- How might you write a generalization for the pattern you have found in these problems?
- Using your generalization, can you find the answer to problems such as 6 — 1/2? 5 — 1/9? 7 — 1/3?
- What about problems that involve division by a non-unit fraction, such as number 1d?
- What did you notice about these problems that might help you make sense of whole numbers divided by fractions?
- Why do your answers to these problems make sense?
- When we divide 9 by 1/4, we would say that there
are four 1/4s in each whole. So we would multiply 9 x 4 to get 36. However
if the problem is 9 — 3/4,
how can we reason the quotient?
The student might answer: "Using the same logic we can solve this problem, but now it takes only three 1/4s to make a whole. If we divide the 36 by 3 we get 12, which is the quotient."

- Will this reasoning work with all non-unit fraction divisors? Why?
- When
the divisor is a non-unit fraction what happens when you have a remainder
like you do in 2d? For example, 12 — 5/8?
The student might answer: It takes eight 1/8s to make a whole, so 12 x 8 is 72 in this situation in takes only five of the 1/8s to make the whole so 72 — 5 is 14 with a remainder of 2. The remainder 2 is 2 out of 5 it took to make the whole so the remainder is 2/5 not 2/8.

- How might you make a generalization for dividing a whole number by a unit fraction or dividing a whole number by a non-unit fraction?
- How might you describe a procedure for dividing any whole number by a fraction?

- Are these sharing or grouping problems? Use a written explanation or diagrams to describe how you made sense of these problems.
- How can you explain your reasoning and justify your answer?
- How did you label your diagram?
- What is the question asking you to find? Are you looking for unit rates or number of groups?
- What is another example of a problem like those you found in problems 1 and 2?
- Are the problems in number 2 different from the problems in number 1? How are they different? How are they the same?
- How did you reason through the problems in number 2?
- In number 2a will your answer be greater than or less than 1/4? How do you know?
- Is number 2c different than the others? Why or why not?
- What happens if you use the strategy of finding common denominators before you divide a fraction by a whole number?
- How might you briefly describe the process you used to solve the problems in Activity 4?
- How might you write a generalization for the pattern you have found in these problems?

- Are these sharing or grouping problems? Use a written explanation or diagrams to describe how you made sense of these problems.
- If you had 1/2 bag of flour and you wanted to bake a batch of cookies that called for 1/8 bag of flour, how many batches could you make?
- What are you trying to find out in this problem?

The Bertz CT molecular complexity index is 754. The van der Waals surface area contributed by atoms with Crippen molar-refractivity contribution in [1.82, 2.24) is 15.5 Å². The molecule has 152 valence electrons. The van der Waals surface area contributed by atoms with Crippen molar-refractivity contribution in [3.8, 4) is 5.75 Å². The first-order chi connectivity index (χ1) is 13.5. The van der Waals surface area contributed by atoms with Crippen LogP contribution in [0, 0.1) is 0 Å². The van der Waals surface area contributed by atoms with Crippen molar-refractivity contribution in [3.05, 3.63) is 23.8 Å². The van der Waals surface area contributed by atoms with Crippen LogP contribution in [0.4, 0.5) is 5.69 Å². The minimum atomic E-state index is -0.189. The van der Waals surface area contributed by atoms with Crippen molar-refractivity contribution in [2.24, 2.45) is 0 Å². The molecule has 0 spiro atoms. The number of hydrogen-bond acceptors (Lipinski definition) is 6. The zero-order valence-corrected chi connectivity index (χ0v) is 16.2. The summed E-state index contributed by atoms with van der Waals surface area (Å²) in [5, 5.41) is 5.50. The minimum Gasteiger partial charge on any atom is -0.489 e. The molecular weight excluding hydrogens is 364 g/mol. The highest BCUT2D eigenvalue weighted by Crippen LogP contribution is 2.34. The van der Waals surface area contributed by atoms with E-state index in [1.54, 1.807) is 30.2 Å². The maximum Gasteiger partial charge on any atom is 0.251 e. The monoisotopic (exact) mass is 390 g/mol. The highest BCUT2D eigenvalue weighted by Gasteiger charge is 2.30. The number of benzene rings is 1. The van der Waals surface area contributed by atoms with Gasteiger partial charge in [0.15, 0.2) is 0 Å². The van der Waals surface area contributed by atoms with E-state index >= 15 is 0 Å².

- What quantities do you know?
- Is this a sharing or grouping problem?
- How can you illustrate this problem?
- How can you label the parts of your illustration?
- Is there another way to find the same solution?
- How can common denominators help you find a solution?
- Is there a difference among the problems in numbers 1 and 2?
- Which are easier to solve? Why?
- Did the strategies you used for number 1 have to change when you answered number 2?
- What quantities are given in problems 1 and 2?
- What are the questions in problems 1 and 2 asking you to find? Are you looking for unit rates or number of groups?
- How will you deal with remainders?
- How might you briefly describe the process you used to solve the problems in Activity 5?
- How might you write a generalization for the pattern you have found in these problems?

- What is the difference between a sharing and grouping problem?
- How might you write a situation that would involve sharing?
- How might you write a situation that would involve grouping?
- Can you write an algorithm for dividing fractions? Demonstrate the algorithm on a problem for each situation given: a whole number divided by a fraction; a fraction divided by a whole number; a fraction divided by a fraction; a mixed number divided by a fraction.
- How is the answer to 20 — 1/5 related to the answer to 20 — 3/5?
- When will the quotient be greater than the dividend and divisor? What example can you give of this type of situation?
- When will the quotient be less than the dividend and divisor? What example can you give of this type of situation?
- When will the quotient be between the dividend and divisor? What example can you give of this type of situation?

The teacher asks students to write a story problem for each kind of situation (sharing and grouping), solve the problem showing justification, and explain why it is a sharing or grouping problem.

The teacher gives students the situation __ — 3/4 = 5/6, and asks them to complete the problem and write a story problem that can be solved by the division. Students should be able to explain why the calculation matches the story.